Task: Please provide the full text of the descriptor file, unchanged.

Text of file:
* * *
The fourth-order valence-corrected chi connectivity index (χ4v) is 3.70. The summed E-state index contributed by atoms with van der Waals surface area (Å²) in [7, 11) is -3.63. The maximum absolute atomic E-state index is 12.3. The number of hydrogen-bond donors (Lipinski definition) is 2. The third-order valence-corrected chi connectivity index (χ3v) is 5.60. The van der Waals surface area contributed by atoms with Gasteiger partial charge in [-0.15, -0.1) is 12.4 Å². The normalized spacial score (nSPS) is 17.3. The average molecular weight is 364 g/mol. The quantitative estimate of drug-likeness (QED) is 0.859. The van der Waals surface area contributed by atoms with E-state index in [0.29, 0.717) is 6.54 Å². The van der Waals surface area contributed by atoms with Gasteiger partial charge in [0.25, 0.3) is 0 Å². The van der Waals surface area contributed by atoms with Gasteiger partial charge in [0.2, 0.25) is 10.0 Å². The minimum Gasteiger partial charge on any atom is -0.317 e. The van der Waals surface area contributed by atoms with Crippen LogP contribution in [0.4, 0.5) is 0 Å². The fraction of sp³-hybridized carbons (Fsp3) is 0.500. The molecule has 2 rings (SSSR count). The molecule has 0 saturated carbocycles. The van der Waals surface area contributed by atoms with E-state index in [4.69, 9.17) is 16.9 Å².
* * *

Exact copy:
The fourth-order valence-corrected chi connectivity index (χ4v) is 3.70. The summed E-state index contributed by atoms with van der Waals surface area (Å²) in [7, 11) is -3.63. The maximum absolute atomic E-state index is 12.3. The number of hydrogen-bond donors (Lipinski definition) is 2. The third-order valence-corrected chi connectivity index (χ3v) is 5.60. The van der Waals surface area contributed by atoms with Gasteiger partial charge in [-0.15, -0.1) is 12.4 Å². The normalized spacial score (nSPS) is 17.3. The average molecular weight is 364 g/mol. The quantitative estimate of drug-likeness (QED) is 0.859. The van der Waals surface area contributed by atoms with E-state index in [0.29, 0.717) is 6.54 Å². The van der Waals surface area contributed by atoms with Gasteiger partial charge in [0.25, 0.3) is 0 Å². The van der Waals surface area contributed by atoms with Gasteiger partial charge in [0.2, 0.25) is 10.0 Å². The minimum Gasteiger partial charge on any atom is -0.317 e. The van der Waals surface area contributed by atoms with Crippen LogP contribution in [0.4, 0.5) is 0 Å². The fraction of sp³-hybridized carbons (Fsp3) is 0.500. The molecule has 2 rings (SSSR count). The molecule has 0 saturated carbocycles. The van der Waals surface area contributed by atoms with E-state index in [4.69, 9.17) is 16.9 Å².